Many Sunni citizens of Mosul and other northern cities where ISIS took power this week have greeted the militants with at least initial gratitude after the departure of Iraq’s largely Shiite and often-abusive army.
“This crisis may have the potential to concentrate minds in a way that nothing that’s come before has,” the senior official said. In Baghdad, officials are “looking over the abyss right now. . . . We can’t say it will for sure, but it has the potential to be a defining moment.”
“We’re talking to the entire leadership, starting with the prime minister, to include everyone from all the different communities,” said the official, who spoke on the condition of anonymity to discuss internal deliberations and policy decisions.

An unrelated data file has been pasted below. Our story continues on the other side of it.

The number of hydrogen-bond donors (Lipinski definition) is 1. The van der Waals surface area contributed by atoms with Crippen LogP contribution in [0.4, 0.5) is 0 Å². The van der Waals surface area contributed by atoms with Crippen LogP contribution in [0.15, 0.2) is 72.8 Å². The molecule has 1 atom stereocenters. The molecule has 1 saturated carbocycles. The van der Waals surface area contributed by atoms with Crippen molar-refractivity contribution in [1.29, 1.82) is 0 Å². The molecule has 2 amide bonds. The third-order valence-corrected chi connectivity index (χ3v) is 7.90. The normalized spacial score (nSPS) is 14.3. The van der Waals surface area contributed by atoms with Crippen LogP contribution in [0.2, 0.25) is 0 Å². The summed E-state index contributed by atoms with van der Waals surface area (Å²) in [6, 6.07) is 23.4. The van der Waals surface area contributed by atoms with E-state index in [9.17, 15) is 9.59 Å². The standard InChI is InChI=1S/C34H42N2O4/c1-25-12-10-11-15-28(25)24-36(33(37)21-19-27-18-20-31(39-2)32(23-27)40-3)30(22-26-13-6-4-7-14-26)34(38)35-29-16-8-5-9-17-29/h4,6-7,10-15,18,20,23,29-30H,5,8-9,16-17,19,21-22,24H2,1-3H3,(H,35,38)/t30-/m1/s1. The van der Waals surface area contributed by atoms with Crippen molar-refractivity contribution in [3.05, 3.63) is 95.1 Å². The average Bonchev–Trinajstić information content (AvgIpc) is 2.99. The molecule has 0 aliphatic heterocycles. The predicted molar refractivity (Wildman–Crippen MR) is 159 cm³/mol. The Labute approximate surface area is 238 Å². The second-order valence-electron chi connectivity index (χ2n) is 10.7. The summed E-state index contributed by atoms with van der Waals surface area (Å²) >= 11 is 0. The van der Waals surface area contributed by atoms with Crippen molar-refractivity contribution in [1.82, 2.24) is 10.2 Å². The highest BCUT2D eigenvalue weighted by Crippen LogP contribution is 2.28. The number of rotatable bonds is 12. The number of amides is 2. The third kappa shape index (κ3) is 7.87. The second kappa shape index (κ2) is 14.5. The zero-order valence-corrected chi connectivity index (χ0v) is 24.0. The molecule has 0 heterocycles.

Iraq’s recent national election contributes to the administration’s belief that political actions can be taken quickly and visibly. Maliki’s Shiite coalition won an outright majority of parliamentary seats, in results that will be certified in the next few days.
“Certification triggers a calendar that, among other things, requires the new parliament to be seated within two weeks,” the official said, and a series of timelines for forming a new government, and choosing a new president, prime minister and other high-level officials.
“It’s going to be very interesting to see the impact of this crisis on that process,” the official said.
There has been some speculation in Iraq that parliament, even within Maliki’s own bloc, has grown increasingly weary of the man who has served as prime minister since 2006. Since he began a second four-year term in 2010, Maliki has kept the defense and interior portfolios for himself, in addition to continuing as prime minister.
Among the signs the administration is waiting for is government action on “legitimate grievances of the Sunnis . . . (and) reform of the security services.”